BY LUCY MA AND VIVIAN LEE
On Friday, March 3, Nikkei Student Union (NSU) hosted their 31st Annual Cultural Night: “Chirashi” in Royce Hall, a reminder of the persecution and discrimination Japanese Americans faced during World War II, with the implementation of Executive Order 9066 on Feb. 19, 1942.
This executive order forced more than 100,000 people of Japanese descent living in the United States, mostly American citizens, into incarceration among ten concentration camps, a process that not only violated personal liberties but also took away ownership of property and tore apart families.
To acknowledge the history of this experience, NSU uses cultural night as a night where, according to their program, “we commemorate the memory of those incarcerated, showcase our talents to the UCLA community, and celebrate the richness of our beloved Japanese American community.”
This year’s title, “Chirashi,” meaning “scattered,” is a Japanese dish usually served with a mix of different kinds of fish and vegetables that are laid together on top of rice.
Chirashi “was a metaphor for the multiple storylines within the drama that conveys the larger theme of acknowledging the variety of motivations that bring people into our community,” said Emiko Kranz, the current NSU president.
We are first introduced to Lynn (portrayed by Stacy Kadomasu), who is somewhat a hot-headed girl. She is followed by Samson (Justin Shinn), who invites her to his staggering family restaurant, Chirashi.
Lynn often worked begrudgingly in the restaurant because she owes Samson a debt, but, through Samson’s cousin June (Emiko Kranz), who is helping with the family restaurant, Lynn learns that Chirashi had been a safe haven for Japanese Americans during WWII — a place where they could be treated like equal human beings.
However, Samson, despite being the current restaurant owner, ran off with the restaurant’s funds, including June and Lynn’s payments. The story later reveals that Samson ran away because his fate was tied to the restaurant, which burdened him.
As soon as Samson ran off with the money, a contracting firm appears, announcing that the restaurant will be soon evicted.
Meanwhile, Tetsuya (played by Joey Yasuhiro) is introduced as one of the contracting firm representatives, who had a similar experience to June and Lynn. In order to protect his family’s flower shop and his sick mom, Tetsuya joined his uncle’s contracting firm, where he has to evict staggering yet historical and community-centered shops often.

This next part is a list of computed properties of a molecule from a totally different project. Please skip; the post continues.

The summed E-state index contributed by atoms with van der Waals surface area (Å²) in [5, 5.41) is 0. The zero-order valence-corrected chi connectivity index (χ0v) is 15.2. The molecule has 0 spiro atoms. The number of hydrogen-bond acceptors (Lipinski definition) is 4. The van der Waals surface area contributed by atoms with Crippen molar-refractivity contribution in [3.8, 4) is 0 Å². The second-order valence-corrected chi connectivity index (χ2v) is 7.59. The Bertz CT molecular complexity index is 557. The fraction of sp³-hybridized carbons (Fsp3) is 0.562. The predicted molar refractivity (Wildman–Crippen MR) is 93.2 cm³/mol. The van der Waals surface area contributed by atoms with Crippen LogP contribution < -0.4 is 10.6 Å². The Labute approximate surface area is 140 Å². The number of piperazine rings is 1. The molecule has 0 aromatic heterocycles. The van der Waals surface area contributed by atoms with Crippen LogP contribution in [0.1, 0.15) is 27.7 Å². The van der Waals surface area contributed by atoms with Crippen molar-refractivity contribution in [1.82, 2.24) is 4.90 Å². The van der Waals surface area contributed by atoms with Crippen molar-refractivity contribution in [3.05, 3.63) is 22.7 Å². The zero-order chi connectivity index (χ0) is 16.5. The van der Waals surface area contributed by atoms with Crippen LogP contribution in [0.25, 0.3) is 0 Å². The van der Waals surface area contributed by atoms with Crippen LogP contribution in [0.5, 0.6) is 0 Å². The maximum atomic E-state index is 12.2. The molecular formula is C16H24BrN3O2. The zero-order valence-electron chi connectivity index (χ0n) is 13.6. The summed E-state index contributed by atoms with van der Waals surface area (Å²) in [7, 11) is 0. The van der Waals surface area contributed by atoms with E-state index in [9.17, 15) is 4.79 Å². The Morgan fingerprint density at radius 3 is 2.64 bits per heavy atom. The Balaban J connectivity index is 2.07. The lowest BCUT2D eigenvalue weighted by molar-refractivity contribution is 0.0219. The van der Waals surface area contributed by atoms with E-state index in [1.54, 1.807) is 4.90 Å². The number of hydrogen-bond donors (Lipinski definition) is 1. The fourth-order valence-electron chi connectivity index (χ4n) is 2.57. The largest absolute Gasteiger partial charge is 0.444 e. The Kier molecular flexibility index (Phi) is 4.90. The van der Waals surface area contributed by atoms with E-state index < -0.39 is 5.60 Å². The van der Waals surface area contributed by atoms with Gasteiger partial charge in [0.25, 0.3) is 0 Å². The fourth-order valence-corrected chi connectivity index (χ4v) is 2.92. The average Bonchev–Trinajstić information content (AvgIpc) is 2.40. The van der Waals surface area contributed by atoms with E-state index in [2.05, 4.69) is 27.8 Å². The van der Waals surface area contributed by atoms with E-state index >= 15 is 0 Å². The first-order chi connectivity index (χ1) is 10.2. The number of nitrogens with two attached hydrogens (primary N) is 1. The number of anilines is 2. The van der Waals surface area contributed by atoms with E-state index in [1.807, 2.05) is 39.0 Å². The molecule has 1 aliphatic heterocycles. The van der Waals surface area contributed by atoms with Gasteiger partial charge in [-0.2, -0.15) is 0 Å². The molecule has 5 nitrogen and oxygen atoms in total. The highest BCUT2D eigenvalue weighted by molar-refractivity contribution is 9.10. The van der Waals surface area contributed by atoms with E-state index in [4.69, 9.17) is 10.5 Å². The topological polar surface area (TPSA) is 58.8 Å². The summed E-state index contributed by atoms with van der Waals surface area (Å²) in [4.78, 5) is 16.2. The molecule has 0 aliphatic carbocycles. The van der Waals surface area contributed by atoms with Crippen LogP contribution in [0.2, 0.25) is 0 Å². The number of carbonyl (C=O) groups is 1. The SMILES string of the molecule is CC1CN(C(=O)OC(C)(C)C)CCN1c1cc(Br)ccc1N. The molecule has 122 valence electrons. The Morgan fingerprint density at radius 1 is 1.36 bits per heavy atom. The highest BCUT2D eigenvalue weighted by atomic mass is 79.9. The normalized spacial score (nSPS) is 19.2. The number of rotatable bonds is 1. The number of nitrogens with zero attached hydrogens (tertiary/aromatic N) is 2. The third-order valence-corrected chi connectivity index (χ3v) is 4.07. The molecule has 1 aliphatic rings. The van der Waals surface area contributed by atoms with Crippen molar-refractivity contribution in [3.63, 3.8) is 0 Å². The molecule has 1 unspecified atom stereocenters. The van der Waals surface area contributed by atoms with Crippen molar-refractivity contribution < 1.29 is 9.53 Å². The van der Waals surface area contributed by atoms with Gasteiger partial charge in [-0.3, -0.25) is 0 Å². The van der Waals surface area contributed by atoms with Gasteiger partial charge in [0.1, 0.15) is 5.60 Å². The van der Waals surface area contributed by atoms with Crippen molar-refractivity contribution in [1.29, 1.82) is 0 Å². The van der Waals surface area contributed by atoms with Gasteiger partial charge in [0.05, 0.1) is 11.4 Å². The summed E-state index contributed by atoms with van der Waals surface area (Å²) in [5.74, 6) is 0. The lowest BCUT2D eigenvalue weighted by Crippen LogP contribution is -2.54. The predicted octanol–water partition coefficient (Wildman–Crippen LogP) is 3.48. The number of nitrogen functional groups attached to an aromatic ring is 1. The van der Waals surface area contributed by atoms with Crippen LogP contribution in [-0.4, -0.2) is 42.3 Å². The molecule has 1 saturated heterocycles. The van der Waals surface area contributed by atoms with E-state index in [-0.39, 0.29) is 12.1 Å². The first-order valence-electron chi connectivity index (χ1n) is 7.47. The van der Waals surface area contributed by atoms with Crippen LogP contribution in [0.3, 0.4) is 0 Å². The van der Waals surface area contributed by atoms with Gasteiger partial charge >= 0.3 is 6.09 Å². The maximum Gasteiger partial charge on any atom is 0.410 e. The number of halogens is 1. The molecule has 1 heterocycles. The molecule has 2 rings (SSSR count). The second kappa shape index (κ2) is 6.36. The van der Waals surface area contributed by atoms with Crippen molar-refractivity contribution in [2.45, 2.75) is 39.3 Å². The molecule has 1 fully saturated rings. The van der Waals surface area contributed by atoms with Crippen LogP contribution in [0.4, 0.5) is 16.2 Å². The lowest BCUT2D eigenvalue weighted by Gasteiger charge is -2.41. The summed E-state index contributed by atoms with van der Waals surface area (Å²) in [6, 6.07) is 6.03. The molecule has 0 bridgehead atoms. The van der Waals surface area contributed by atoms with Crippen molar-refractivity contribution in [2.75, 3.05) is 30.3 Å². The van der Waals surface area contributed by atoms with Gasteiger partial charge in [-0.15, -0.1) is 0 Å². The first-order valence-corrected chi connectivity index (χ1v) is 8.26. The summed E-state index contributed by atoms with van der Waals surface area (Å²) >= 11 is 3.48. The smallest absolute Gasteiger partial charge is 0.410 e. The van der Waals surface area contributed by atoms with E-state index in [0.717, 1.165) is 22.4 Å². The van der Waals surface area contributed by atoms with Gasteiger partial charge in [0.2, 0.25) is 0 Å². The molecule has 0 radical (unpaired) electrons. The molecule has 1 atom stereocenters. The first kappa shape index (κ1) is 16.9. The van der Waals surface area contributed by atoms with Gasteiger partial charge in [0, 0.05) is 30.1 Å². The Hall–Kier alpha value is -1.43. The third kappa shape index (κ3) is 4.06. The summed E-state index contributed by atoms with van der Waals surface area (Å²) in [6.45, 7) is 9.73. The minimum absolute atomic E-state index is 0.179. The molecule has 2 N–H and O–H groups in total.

In the end, Samson returned the money to June and Lynn, who then worked with Grace (Kendra Motoyasu), an architect and Tetsuya’s friend, and Noburu (Andre Leite) who quit working at the contracting firm, to restore Chirashi as a place for the community.
Throughout the show, NSU Modern, Odori, and Kyodo Taiko’s performances demonstrated the different aspects of Japanese and Japanese American cultures and reinforced the culture night’s themes by conveying the emotions of the characters.
For example, “Tanuki Senbonzakura” by NSU Odori, “Boot Camp” by NSU Modern, and all of Kyodo Taiko’s compositions were military themed.
According to Kranz, “While the drama wasn’t openly aggressive, there was a certain amount of frustration and anger represented by the struggles each character faced whether the battle was internal or external.”
Through “Chirashi,” NSU hoped to communicate the importance of perspective, historical consciousness, and resistance to injustice through their experiences as Japanese Americans.
Today, fear-mongering against the Muslim communities in the United States is perpetuated by the signing of Executive Order 13769 on Jan. 27, following the presidential inauguration of Donald Trump.
The executive order placed restrictions on refugees entering the United States, targeting individuals coming from the countries Iran, Iraq, Libya, Somalia, Sudan, Syria, and Yemen.
It should be no surprise then that the issuance of Executive Order 13769 has spurred many Japanese American communities to stand with the Muslim communities due to similarities of propaganda used to target these groups.
It is through these conditions that the Nikkei Student Union’s Cultural Night serves as a powerful platform to share knowledge about their history to the surrounding UCLA community during these times.
Regarding the story behind the culture night, Kranz stated that “following the recent events that have affected the political climate such as Trump’s inauguration and the executive orders limiting immigration, we decided to bring in the focus on historical consciousness through the drama.”
Kranz, a graduating senior and a fundamental pillar in past NSU cultural nights, reflects on “Chirashi” with her hopes for future productions: “The Nikkei community has endured much struggle with the incarceration experience and has fought its way back up in society and I think [the cultural night] is the vehicle by which we can extend our voice to a wider audience and remind everyone how Japanese Americans have made their place here and feel responsible to empower other groups.”